Live Whole Be Free

Nutrient-Depleted Foods

Melissa Villamizar September 1, 2011 Health, Lifestyle, Nutrition 3 Comments
Nutrient-Depleted Foods

In theory, if you are eating fresh, healthy foods, you should be getting all the vitamins and minerals you need for optimal health, right? Maybe in theory, but not in reality. In the past, I was against taking any kind of supplement. I figured that if you were eating all of the right foods, there was no need to add anything to your diet. In a perfect world, or maybe say, 60 years ago, I was right. Today, however, the same healthy fruits and vegetables that we eat no longer contain the same nutrients that they did back then. Today, in order to get all of the 90 essential nutrients that our body needs every day to function optimally, we need to supplement our diet with vitamins and minerals.

According to the USDA, the decrease in the amount of vitamins in minerals in our food is so significant that since 1965, the nutritional content in apples is down 41%, watercress is down 88%, broccoli is down 50%, collar greens are down 85%, potatoes are down 57% and tomatoes are down 43%. So basically, you can eat as healthy as possible, and still be nutrient-deficient. Depressing, I know. Here’s an example… let’s say you ate a spinach salad in 1953. According to research done in 1997 (which of course was 14 years ago now), in order to get the same amount of iron that was in that salad back in the 50′s, you would have to eat 43 bowls of spinach. Forty-what?! Exactly. And you can taste the difference, too. Have you ever had a beautifully red, plump strawberry, but you bite into it, and it has no taste? We can add tons of chemicals to the strawberries to make sure they look gorgeous, but if the strawberries don’t have any minerals, they can’t take in any vitamins, therefore rendering them tasteless.

If these people have to remain completely covered while they spray insecticides on our food, how is possibly safe that we ingest it?

What happened between then and now that our foods have lost all their nutrients? The first place we need to look is at the soil that our foods are grown in. Nutrient-depleted soil produces nutrient-depleted foods. Very few nutrients exist in plants that have been grown in over-farmed soil. We grow crop after crop, each one of lower nutritional value than the one before, never replenishing the soil.

 

If the soil isn’t bad enough, the insane amounts of “processing” that we do to the food after it’s harvested is even worse! Say you live in the Northern U.S., it’s the middle of winter, and you are buying beautiful strawberries… where did those strawberries come from? They were likely transported thousands of miles over several days. In order to transport them, they were picked long before they were ripe (depleting them of the essential nutrients your cells need to do their chemistry). Poor strawberries, they weren’t ready yet! The food is then X-rayed to eliminate bacteria, which also kills nutrients, it’s pasteurized to kill pathogens, which also kills helpful enzymes, hydrogenated to make them shelf-stable, which alters your cells when you eat it, and often food is waxed to make it appear nicer in the store. Even the lovely pre-packaged, triple-washed spinach that you buy at the store is at risk. In fact, traces of fecal matter have been found in a large percentage of those packages. Other foods (like animal products) were likely given hormones to fatten them up (which in turn fattens YOU up) and to force them to produce milk more quickly. Not to mention the antibiotics they were given to prevent their weak immune systems from infection. (4) Now all of that is in your body. Nice.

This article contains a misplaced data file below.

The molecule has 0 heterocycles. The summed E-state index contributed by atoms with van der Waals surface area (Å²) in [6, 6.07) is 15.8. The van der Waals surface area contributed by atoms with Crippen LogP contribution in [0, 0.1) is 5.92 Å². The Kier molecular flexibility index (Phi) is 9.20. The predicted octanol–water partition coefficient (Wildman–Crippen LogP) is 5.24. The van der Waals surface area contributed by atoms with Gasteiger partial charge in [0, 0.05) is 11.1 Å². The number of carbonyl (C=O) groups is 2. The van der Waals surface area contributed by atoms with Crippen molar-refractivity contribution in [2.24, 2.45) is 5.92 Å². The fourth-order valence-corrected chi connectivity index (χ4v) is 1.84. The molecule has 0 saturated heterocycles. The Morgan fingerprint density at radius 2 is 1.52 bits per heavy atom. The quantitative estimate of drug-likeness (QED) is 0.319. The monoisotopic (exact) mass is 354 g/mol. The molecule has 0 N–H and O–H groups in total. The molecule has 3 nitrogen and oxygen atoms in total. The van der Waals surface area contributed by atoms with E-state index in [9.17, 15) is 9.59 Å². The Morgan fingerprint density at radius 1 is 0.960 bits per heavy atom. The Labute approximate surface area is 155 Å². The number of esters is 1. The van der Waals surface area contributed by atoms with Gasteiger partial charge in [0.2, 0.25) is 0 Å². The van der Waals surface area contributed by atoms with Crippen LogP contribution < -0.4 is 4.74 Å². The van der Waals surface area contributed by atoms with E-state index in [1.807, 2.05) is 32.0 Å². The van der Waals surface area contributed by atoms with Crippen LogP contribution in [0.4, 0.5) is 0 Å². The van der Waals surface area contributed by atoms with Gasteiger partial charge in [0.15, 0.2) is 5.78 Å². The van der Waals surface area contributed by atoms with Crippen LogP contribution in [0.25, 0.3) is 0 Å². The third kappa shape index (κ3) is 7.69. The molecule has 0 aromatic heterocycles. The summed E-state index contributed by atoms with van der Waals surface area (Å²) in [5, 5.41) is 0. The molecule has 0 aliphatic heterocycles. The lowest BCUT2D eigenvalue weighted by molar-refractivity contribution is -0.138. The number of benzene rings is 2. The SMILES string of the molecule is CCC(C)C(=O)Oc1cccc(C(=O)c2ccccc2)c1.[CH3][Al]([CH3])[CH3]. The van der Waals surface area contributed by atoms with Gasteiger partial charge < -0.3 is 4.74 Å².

One of the most powerful ways you can reduce your exposure to toxins and increase the nutrient content of your food is to buy fresh, organic foods from local sources whenever possible. It will be more expensive, yes. But do you know what’s more expensive than organic food? Cancer. You may want to look into taking a supplement or two as well. I would advise speaking with your doctor on which supplements are right for you. Often times supplements and medications cannot be combined. So how do you know if the supplement you are taking (or about to take) is a good one? There are several ways*:

 

• It contains a USP label that accurately states that the product has been tested for dosage, contaminants and that it dissolves.
• Put it in water, if it dissolves in 30 minutes or less, you know it will dissolve in your body and make it to your bloodstream.
• Must have an expiration date.
Lists scientific information, not anecdotal studies on humans or testimonials.

 

Keep in mind that anyone can make a label online, bottle and sell their product, and it could be total junk. Also keep in mind that dosages on supplements are often listed higher than the actual requirement. So if it says take “3-6 tablespoons”, take 3. They want you to take 6 because you’ll run out of the product faster, causing you to buy more. Tricky, tricky! Also remember that supplements are a dietary substance used to supplement your diet, not replace it. If you ever have any questions at all, always refer to your primary healthcare provider. If they are trying to put you on medications, or are not giving you the help you need in the way you need it (many doctors are not yet on the “whole foods for good health” bandwagon), you can always do an online search for doctors using “functional medicine” in your area.

Here’s to healthy, happy bodies!

 

* Sports Nutrition, Promises and Pitfalls of Dietary Supplements, Scott Josephson, M.S., R.D.

Like this Article? Share it!

About The Author